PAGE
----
As you write, it is essential to cite your sources—to give proper credit to the original source of an idea, quote, or data, and thus, to avoid plagiarism.
- Read the library's guide: Plagiarism and How to Avoid It
- Use the ideas of others to reinforce your own argument - and give the original author credit by citing the source.
- Keep track of complete citation information whenever you take notes and while you are writing your paper. Unintentional plagiarism can result from sloppy research or from careless "cutting and pasting" of online sources.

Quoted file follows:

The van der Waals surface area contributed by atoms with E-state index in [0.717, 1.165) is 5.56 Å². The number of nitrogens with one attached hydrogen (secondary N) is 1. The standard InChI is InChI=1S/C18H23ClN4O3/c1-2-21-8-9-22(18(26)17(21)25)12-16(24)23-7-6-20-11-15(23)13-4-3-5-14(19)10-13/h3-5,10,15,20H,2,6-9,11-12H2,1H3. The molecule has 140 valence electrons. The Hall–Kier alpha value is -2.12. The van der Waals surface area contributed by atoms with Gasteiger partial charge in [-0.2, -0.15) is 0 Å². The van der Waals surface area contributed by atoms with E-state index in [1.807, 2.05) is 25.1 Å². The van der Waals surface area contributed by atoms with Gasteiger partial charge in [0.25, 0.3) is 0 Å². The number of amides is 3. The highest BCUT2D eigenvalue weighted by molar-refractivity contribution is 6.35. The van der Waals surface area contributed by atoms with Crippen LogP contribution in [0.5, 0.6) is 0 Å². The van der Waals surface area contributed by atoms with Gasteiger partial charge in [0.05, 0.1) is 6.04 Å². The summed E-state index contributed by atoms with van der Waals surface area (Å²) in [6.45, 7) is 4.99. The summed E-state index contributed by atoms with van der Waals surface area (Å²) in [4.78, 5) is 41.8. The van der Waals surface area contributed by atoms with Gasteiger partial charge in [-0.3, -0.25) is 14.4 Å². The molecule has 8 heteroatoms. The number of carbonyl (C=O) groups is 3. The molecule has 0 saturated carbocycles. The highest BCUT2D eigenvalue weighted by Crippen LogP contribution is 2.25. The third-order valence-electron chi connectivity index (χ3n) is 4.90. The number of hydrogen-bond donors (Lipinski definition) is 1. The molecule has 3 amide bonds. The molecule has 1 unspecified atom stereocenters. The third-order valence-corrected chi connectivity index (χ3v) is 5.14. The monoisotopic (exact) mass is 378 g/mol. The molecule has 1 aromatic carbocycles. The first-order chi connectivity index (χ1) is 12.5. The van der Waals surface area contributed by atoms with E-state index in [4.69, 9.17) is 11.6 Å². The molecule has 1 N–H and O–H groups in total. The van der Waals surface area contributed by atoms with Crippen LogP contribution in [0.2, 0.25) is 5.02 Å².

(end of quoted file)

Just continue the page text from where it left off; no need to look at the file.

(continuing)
- Any words, ideas, opinions, or original research that are not your own must be cited. This is true whether you copy material word for word or even if you paraphrase a passage. Use quotation marks when you directly state another person's words.
- Common knowledge, established facts and well known proverbs do not need to be cited. Examples: Albany is the capital of New York. Water freezes at 32 degrees Fahrenheit. Look before you leap.